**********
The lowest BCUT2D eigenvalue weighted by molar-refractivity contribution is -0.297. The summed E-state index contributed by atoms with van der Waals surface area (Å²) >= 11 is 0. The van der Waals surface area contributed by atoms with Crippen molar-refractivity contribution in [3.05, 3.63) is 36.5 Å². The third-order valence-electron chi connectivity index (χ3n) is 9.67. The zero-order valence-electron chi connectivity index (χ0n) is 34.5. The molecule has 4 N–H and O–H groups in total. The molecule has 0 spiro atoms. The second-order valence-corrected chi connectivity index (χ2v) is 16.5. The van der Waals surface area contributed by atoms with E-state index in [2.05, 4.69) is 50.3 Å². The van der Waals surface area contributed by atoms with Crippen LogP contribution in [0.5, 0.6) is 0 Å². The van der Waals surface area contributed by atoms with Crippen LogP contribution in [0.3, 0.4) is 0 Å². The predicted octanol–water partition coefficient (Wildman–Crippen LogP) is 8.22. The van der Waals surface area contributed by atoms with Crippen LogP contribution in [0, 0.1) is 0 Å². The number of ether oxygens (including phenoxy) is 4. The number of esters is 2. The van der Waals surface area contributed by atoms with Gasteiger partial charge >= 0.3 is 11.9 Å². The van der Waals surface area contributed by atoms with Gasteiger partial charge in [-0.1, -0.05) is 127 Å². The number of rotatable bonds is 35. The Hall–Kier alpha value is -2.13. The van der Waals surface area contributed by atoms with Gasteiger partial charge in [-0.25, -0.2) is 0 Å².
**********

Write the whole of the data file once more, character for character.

The lowest BCUT2D eigenvalue weighted by molar-refractivity contribution is -0.297. The summed E-state index contributed by atoms with van der Waals surface area (Å²) >= 11 is 0. The van der Waals surface area contributed by atoms with Crippen molar-refractivity contribution in [3.05, 3.63) is 36.5 Å². The third-order valence-electron chi connectivity index (χ3n) is 9.67. The zero-order valence-electron chi connectivity index (χ0n) is 34.5. The molecule has 4 N–H and O–H groups in total. The molecule has 0 spiro atoms. The second-order valence-corrected chi connectivity index (χ2v) is 16.5. The van der Waals surface area contributed by atoms with E-state index in [2.05, 4.69) is 50.3 Å². The van der Waals surface area contributed by atoms with Crippen LogP contribution in [0.5, 0.6) is 0 Å². The van der Waals surface area contributed by atoms with Crippen LogP contribution in [0.3, 0.4) is 0 Å². The predicted octanol–water partition coefficient (Wildman–Crippen LogP) is 8.22. The van der Waals surface area contributed by atoms with Crippen LogP contribution in [0, 0.1) is 0 Å². The number of ether oxygens (including phenoxy) is 4. The number of esters is 2. The van der Waals surface area contributed by atoms with Gasteiger partial charge >= 0.3 is 11.9 Å². The van der Waals surface area contributed by atoms with Gasteiger partial charge in [-0.1, -0.05) is 127 Å². The number of rotatable bonds is 35. The Hall–Kier alpha value is -2.13. The van der Waals surface area contributed by atoms with Gasteiger partial charge in [-0.25, -0.2) is 0 Å².